Can autism be identified as young as 2 months old?
Early diagnosis of developmental disorders is of significant interest to parents because of the opportunity to engage in early interventions that may be more effective earlier in development. It is not surprising then that a study, published in the highly reputable journal Nature, that suggests differences can be detected in children as young as 2 months old who go on to develop autism spectrum disorder (ASD), has received such significant attention.
What did the study examine?
The authors, Dr. Warren Jones and Professor Ami Klin from the Marcus Autism Center, Atlanta, Georgia, conducted a longitudinal study of 110 children at high risk of developing ASD on the basis of having a full sibling with the disorder. They assessed the infant’s preferential attention to the eyes of others using eye-tracking technology at 2, 3, 4, 5, 6, 9, 12, 15, 18 and 24 months. Of this sample, 12 children (11 of whom were included in the analysis), met diagnostic criteria for ASD at 36 months. One of the 11 children came from a comparison ‘low-risk’ group (who did not have any relatives with ASD). At each of the 10 testing sessions the infants viewed videos of a female actor who looked directly into the camera and who played the part of a caregiver (e.g. playing pat-a-cake).
What were the findings?
The authors reported that infants who later developed ASD showed a mean decline in eye fixation from 2 to 6 months. The authors concluded from these findings that in infants who later develop autism, eye looking starts out in the typically expected way, but from 2 months begins to decline. Such a decline is not observed in typically developing children and the authors refer to this decline as “a derailment of processes that would otherwise have a key role in canalizing typical social development”. They are suggesting that children with ASD start out with typical looking patterns but for some reason this development derails fairly early on in development.
What media attention did this study receive?
The BBC coverage included comments from two experts including an academic (Deborah Riby, University of Durham) and an Autistic Society representative (Caroline Hattersley, Head of Information, Advice and Advocacy at the National Autistic Society), providing a very balanced approach. Caroline Hattersley emphasised that the research was “based on a very small sample and needs to be replicated on a far larger scale before any concrete conclusions can be drawn”. She also pointed out the complexity of arriving at a diagnosis of ASD and the need for a comprehensive approach. The Daily Mail coverage was also very well balanced with the inclusion of several comments from the study authors which set the study findings in context e.g. that these patterns of eye gaze are not visible to the naked eye and require specialist equipment to be assessed.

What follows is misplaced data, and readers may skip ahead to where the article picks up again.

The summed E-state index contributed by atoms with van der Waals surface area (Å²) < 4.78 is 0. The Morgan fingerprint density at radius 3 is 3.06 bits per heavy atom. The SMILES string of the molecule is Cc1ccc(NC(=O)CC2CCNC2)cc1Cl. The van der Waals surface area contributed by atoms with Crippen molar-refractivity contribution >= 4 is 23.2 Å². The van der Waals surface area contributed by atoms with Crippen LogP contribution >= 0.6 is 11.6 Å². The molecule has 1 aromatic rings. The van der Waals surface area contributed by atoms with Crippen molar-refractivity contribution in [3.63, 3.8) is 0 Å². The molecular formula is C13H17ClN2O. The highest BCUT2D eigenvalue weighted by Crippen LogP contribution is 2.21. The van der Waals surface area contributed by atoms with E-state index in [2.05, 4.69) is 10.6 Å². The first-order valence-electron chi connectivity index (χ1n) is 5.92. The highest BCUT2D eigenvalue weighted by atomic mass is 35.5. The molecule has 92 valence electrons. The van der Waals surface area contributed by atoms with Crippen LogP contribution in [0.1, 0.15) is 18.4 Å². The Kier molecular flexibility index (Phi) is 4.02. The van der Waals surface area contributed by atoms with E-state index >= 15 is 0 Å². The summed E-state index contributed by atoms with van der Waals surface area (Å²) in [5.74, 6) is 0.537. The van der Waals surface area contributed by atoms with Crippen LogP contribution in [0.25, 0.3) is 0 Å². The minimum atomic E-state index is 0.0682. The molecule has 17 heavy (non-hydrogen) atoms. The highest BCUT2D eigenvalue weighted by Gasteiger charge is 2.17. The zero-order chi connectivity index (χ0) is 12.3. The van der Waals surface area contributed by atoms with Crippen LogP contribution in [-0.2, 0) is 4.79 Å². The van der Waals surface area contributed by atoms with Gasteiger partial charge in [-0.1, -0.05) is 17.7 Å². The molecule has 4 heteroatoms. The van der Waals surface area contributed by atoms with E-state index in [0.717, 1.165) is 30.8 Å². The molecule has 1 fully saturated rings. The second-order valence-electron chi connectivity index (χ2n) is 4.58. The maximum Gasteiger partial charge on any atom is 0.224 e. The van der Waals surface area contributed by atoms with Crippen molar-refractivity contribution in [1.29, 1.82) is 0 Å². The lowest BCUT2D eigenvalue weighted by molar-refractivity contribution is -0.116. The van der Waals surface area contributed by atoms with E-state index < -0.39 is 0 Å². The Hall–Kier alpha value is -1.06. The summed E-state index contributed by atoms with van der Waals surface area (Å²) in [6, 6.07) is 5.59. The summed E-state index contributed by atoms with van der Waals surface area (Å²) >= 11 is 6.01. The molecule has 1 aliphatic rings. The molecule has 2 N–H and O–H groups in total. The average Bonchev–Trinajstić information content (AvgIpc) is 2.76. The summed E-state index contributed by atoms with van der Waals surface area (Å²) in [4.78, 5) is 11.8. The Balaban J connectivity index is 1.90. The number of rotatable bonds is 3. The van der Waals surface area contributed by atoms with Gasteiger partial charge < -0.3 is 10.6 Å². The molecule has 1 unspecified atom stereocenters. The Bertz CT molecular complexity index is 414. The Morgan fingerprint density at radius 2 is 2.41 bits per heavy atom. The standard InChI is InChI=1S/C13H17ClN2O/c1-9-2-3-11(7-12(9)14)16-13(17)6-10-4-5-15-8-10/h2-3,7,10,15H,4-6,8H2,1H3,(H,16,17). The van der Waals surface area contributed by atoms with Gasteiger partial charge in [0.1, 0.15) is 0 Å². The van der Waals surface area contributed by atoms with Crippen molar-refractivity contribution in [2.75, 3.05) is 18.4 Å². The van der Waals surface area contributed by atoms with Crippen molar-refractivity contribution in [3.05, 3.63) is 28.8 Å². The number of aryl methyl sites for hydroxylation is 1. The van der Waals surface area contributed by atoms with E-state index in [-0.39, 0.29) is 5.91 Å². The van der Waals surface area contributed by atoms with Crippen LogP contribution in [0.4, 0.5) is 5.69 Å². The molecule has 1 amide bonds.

Caution needed when interpreting the results
Although the study has a very strong experimental design, most notably the use of a prospective longitudinal design (whereby those taking part are followed up over time) of both low and high risk children, the data reported are with a very small sample size (11 children) and replication of the study results is really essential to verify the pattern of data reported. A number of autism experts have critically assessed the study in blogs and within social media and have appraised the study design favourably but have similarly emphasised the need for replication. For example, Jon Brock, an autism researcher from Macquarie University, Sydney, has pointed out on Twitter that the paper does not directly compare high risk infants who do and do not develop ASD, which would be extremely interesting data; the data reported only compare high and low risk infants. He also highlighted that, statistically speaking, the data from 3 to 6 months were just above chance in discriminating children who went on to develop ASD with low risk infants. Like others, he emphasises that the study data are very preliminary while noting that it is a very interesting study. Overall, the findings are potentially very informative for the direction of research with young infants at risk of developing autism. The authors note in some of the media coverage that they are currently following up a larger number of children and it will be interesting to see the outcome of that work.
Warren Jones & Ami Kiln (2013). Attention to eyes is present but in decline in 2–6-month-old infants later diagnosed with autism. Nature. doi:10.1038/nature12715